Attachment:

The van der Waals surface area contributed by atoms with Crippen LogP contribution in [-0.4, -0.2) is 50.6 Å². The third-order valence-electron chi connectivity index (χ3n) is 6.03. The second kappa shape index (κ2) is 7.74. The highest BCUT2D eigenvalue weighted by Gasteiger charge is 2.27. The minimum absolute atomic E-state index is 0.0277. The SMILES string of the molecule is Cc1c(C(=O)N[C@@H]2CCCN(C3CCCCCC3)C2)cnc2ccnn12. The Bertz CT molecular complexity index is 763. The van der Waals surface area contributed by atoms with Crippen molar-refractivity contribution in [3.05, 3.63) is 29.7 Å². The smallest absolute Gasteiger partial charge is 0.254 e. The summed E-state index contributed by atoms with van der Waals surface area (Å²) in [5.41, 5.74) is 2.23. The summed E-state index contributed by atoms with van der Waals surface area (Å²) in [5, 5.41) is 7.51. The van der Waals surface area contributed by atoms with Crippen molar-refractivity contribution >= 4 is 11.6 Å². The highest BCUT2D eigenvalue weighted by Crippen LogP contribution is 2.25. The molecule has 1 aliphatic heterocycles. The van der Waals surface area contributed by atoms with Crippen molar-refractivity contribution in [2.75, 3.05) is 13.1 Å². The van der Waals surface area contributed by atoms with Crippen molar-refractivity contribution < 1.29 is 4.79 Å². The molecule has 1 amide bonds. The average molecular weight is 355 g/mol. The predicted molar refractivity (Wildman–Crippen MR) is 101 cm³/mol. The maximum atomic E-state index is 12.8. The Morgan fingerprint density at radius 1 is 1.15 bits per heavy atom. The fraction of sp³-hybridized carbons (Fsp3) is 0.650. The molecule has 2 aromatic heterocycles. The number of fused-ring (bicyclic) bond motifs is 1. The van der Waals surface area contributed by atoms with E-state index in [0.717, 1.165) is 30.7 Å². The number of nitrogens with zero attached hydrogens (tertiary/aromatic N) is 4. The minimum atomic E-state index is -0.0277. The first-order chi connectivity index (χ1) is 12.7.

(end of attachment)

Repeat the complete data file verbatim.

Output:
The van der Waals surface area contributed by atoms with Crippen LogP contribution in [-0.4, -0.2) is 50.6 Å². The third-order valence-electron chi connectivity index (χ3n) is 6.03. The second kappa shape index (κ2) is 7.74. The highest BCUT2D eigenvalue weighted by Gasteiger charge is 2.27. The minimum absolute atomic E-state index is 0.0277. The SMILES string of the molecule is Cc1c(C(=O)N[C@@H]2CCCN(C3CCCCCC3)C2)cnc2ccnn12. The Bertz CT molecular complexity index is 763. The van der Waals surface area contributed by atoms with Crippen molar-refractivity contribution in [3.05, 3.63) is 29.7 Å². The smallest absolute Gasteiger partial charge is 0.254 e. The summed E-state index contributed by atoms with van der Waals surface area (Å²) in [5.41, 5.74) is 2.23. The summed E-state index contributed by atoms with van der Waals surface area (Å²) in [5, 5.41) is 7.51. The van der Waals surface area contributed by atoms with Crippen molar-refractivity contribution >= 4 is 11.6 Å². The highest BCUT2D eigenvalue weighted by Crippen LogP contribution is 2.25. The molecule has 1 aliphatic heterocycles. The van der Waals surface area contributed by atoms with Crippen molar-refractivity contribution in [2.75, 3.05) is 13.1 Å². The van der Waals surface area contributed by atoms with Crippen molar-refractivity contribution < 1.29 is 4.79 Å². The molecule has 1 amide bonds. The average molecular weight is 355 g/mol. The predicted molar refractivity (Wildman–Crippen MR) is 101 cm³/mol. The maximum atomic E-state index is 12.8. The Morgan fingerprint density at radius 1 is 1.15 bits per heavy atom. The fraction of sp³-hybridized carbons (Fsp3) is 0.650. The molecule has 2 aromatic heterocycles. The number of fused-ring (bicyclic) bond motifs is 1. The van der Waals surface area contributed by atoms with E-state index in [0.717, 1.165) is 30.7 Å². The number of nitrogens with zero attached hydrogens (tertiary/aromatic N) is 4. The minimum atomic E-state index is -0.0277. The first-order chi connectivity index (χ1) is 12.7.